Christos special salad

Yield: 1 servings

Measure Ingredient
1 \N Broccoli; break into flowere
½ pounds Green beans, trimmed; cut in
¼ cup Extra virgin olive oil
3 tablespoons Fresh mint; chopped
1½ tablespoon Fresh lemon juice
1 pinch Sugar; (or 2)
\N \N Salt
\N \N Fresh cracked pepper

1. Steam the cauliflower and green beans separately until both are crisply tender.

2. Arrange the vegetables in a serving dish. Toss with the olive oil, lemon juice, sugar and mint. Finish with a sprinkling of salt and pepper to taste. Let the mixture sit at room temperature for 30 minutes before serving.


The first man I ever lived with was Greek to me. Sorry about the pun, but he really was Greek. He was Christos Chadzopoulos, from Alexandropoulos, and he couldn't go home because of Papadopoulos.

Really. I met him in Italy and we lived together in a six-floor, Eighteenth Century walk-up for almost a year, but it was bound to be a doomed relationship. Just as I spoke no Greek, he spoke no English.

Instead, we spoke Italian to each other. Unfortunately his Italian was better than mine, and if we got into a spat, I would inevitably revert back into my native language and then he into his. This was no way to work out our differences. Heck, we couldn't even understand what our differences were.

Christos was a leftist radical. At least that's the Greek government felt. A few years after George Papadopoulos led his rightist army soldiers in the 1967 coup d'etat, Christos fled the country. Soldiers had come to his mother's house looking to arrest him, giving nothing but vague and unspecified reasons. His long hair, beard and leftist sentiments were probably the basis of those unspecified reasons. He came to settle in Perugia, Italy, which is where we met.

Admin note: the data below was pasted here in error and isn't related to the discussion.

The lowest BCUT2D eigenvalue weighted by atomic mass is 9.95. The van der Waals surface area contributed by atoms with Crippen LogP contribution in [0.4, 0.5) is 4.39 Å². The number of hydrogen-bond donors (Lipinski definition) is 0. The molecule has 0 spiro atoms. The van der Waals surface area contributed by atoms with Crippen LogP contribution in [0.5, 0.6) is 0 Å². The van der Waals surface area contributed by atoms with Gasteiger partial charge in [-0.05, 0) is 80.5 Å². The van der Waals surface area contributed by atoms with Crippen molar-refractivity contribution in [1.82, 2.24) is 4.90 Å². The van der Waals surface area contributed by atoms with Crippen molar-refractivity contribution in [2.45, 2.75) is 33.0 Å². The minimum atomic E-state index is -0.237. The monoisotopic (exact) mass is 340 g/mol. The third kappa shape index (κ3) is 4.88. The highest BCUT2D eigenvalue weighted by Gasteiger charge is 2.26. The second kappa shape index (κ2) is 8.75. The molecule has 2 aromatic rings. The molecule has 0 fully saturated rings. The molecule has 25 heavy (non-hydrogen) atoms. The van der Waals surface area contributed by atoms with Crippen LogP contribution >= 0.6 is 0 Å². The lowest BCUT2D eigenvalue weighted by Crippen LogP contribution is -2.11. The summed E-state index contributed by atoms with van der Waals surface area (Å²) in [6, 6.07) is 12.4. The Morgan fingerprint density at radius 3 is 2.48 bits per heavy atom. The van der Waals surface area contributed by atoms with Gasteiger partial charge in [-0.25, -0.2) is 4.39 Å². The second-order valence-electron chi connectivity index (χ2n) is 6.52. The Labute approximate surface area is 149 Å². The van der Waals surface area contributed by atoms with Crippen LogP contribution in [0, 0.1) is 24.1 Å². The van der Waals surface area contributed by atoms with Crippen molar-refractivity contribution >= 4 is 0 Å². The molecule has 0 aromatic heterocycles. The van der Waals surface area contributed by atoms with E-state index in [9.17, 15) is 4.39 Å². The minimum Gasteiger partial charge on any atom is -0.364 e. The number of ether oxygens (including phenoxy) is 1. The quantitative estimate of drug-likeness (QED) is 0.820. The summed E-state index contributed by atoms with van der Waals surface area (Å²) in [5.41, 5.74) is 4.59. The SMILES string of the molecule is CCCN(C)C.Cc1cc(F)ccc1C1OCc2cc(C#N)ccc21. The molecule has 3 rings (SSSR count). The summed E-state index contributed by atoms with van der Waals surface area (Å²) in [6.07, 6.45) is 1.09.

Europe was full of expatriot Greeks at that time. Melina Mercouri, famous for her role in the film Zorba the Greek, was one of many artists who were exiled because of their beliefs. It was not uncommon to hear Greeks involved in animated political arguments in any European bar, restaurant, or, as was the case, in my own living room.

I didn't mind these debates, for the Greeks always brought with them the finest olives, feta and breads to fuel their fire. I found what little I could understand of their discussions fascinating, and I spent much time reflecting on the merits of our own political system.

Christos and I eventually split up, but it was a fairly amicable parting. When it came to the distribution of wealth and possessions, he had one favor to ask of me. He wanted the one thing that almost no one in Europe had at that time: the waterbed. At first, I balked at the idea. After all, what would I sleep on? Then I came to my senses, realizing that for little more than the price of postage, I could have another one mailed to me in a cardboard box at a mere moment's notice.

And for me, the waterbed did not constitute status. So how could I refuse?

A few years later I spent some time on Mykonos and reflected on how hard it would be to leave your homeland D especially one whose food tasted so good. No wonder Christos' friends were always smuggling out the finest Greek ingredients, ones made not in factories but rather in their own local villages and towns, made by friends and family. This is a dish that Christos made whenever we had fresh mountain mint and deep green, spicy olive oil, foods which are used in many countries, but will forever be Greek to me. As with some of the best dishes in any land, it is a simple recipe that combines a very few ingredients, but they must be ones of good quality. The proportions are general, as the potency of fresh ingredients always varies, so it is best to adjust the seasonings according to your own taste.

Similar recipes